Category Archives: Explore

Tiles of the Temple Found

 

As a child and throughout the all-important developmental years of my youth, I was fortunate to be raised by hard-working parents who struggled to afford me the privileges of providing cultural opportunities to enrich my growth.

 

I attended day camp and summer camp, and had occasional treats of museum or aquarium visits, the Nutcracker suite ballet (back when it was the real, visiting Russian Moscow ballet, to whom nobody has ever held a candle to, to this day), and ice shows. There were piano-, ice-skating and tennis lessons (skiing I had to pay for myself).

 

These are important things, which I think that many of today’s families just don’t bother undertaking with their children. I spent many after-school days at my friend’s house, and she was also a fixture at ours, accompanying my mother and I to an occasional outing. My favorites usually involved trips to the museum. I particularly took a shine to the polished gemstones for purchase for between $1.00-to-$3.00 in the museum’s gift shop, as did my friend, and I had a small collection of a few good rocks: micah, pyrite, and others.

 

I was also really enraptured of the Egyptian artifact collections, as well as the heiroglyphic and ancient writing systems of the ancient Middle Eastern cultures, spending some time in youthful pursuit, which is to say, not so seriously, unfortunately, in trying to learn some of these systems. Odd how it was that when my friend and I concocted our own secret alphabet code, we happened to have used some of the same symbols formulated by the ancients of old. I believe there must be some type of universal symbol usage, or perhaps more narrowly Middle Eastern, that perpetuates in ancient memories of the mind. I bet that if today’s coded kids’ alphabets were studied, they’d find the same symbols still in effect (add this to my Crazy Theory subset: #2, if I remember to do so).

 

I never extrapolated my love in my youth for the Egyptian archaeological finds early enough to realize that it could be a field of study for me, applied to Israeli/Jewish culture. Most study of archaeology in its beginnings were conducted mostly under the auspices of societies/Foundations/schools studying Egyptian, Assyrian and Hittite culture. Jews were excluded from among such groups due to anti-Semitism, and via the fact that they weren’t allowed entrance in such a capacity to those other Middle Eastern countries, anyways. Israel was still being referred to by the old designation of “Palestine”, in any case, as well.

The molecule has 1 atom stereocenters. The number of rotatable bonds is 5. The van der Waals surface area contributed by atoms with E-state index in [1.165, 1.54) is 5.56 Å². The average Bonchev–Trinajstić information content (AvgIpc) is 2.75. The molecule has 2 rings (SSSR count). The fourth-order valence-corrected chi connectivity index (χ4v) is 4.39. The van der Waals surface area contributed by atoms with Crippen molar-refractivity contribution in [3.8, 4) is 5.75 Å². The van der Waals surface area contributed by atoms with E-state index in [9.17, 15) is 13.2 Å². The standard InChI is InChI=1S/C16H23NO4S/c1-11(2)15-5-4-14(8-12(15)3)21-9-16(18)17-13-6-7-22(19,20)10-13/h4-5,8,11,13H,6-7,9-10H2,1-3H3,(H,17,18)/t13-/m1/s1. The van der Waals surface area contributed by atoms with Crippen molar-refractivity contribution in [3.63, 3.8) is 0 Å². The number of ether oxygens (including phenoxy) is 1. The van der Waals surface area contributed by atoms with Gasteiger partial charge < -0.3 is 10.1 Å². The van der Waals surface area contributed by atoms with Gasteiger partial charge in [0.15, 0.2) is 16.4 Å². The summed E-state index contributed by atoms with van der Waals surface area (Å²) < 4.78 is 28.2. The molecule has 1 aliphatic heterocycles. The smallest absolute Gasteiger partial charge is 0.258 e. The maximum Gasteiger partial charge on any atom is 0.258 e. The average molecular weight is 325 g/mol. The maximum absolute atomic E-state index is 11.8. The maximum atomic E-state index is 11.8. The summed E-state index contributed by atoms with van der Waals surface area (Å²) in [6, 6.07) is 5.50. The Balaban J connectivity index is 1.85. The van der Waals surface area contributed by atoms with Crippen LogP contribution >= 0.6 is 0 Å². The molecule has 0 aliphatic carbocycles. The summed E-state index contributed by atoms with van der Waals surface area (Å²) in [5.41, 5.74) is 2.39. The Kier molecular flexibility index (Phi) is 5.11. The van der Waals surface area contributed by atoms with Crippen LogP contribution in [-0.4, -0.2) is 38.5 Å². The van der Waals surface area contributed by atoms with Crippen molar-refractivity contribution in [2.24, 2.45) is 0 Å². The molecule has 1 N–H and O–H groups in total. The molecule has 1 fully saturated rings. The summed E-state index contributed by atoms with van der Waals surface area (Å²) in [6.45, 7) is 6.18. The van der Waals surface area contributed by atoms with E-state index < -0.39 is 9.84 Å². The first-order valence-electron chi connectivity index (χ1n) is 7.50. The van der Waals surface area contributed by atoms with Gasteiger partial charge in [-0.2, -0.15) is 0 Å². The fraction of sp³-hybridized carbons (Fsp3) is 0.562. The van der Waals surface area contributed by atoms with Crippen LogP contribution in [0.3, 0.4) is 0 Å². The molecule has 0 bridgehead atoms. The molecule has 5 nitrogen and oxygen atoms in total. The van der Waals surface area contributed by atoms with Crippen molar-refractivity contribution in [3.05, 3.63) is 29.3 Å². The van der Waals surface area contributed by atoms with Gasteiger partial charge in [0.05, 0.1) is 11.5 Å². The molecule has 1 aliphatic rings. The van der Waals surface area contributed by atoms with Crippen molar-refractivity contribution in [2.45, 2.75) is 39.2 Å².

In really recent times, though, I was briefly able to realize this great honor in studying Israeli archaeology via the Israeli Ministry of Tourism acceptance of me into its program of licensure to be a tour guide. In a participating academic program I enrolled in (I was unable to complete the full course of certification, due to personal circumstances I let get in the way), my course studies took me on field trips accessible only to archaeologists behind locked gates and other areas way beyond that which even the scope of a tourist trip could reveal. It was incredible.

 

One day I was watching t.v. with my mother about Israel and its sites, and there was one of my classmates, described as an expert, leading a televised tour of a particular ancient site, and I excitedly pointed him out to my mother.

 

Israel’s top archaeologists were my classroom and field guide teachers. One spoke of his Yemeni wife and related tales of his visit with the Princess of Bhutan, as he led us up mountains and past old water drainage systems cut into the hillsides. Another, whom I really related to and admired immensely, is one of Israel’s leading archaeologists. Dr. Gabriel Barkay is the archaeologist whose excavations uncovered the oldest found Biblical text, incised in proto-Hebraic script onto two silver scrolls: that of the Aharonic Blessing (one of my favorites) of Numbers 6:24-26 and the other of Deuteronomy 7:9, dating to approximately the 7th Century BCE, according to information I found at the Israel Tour Guide / Israel Tours blogsite of Shmuel Browns (read his article, below).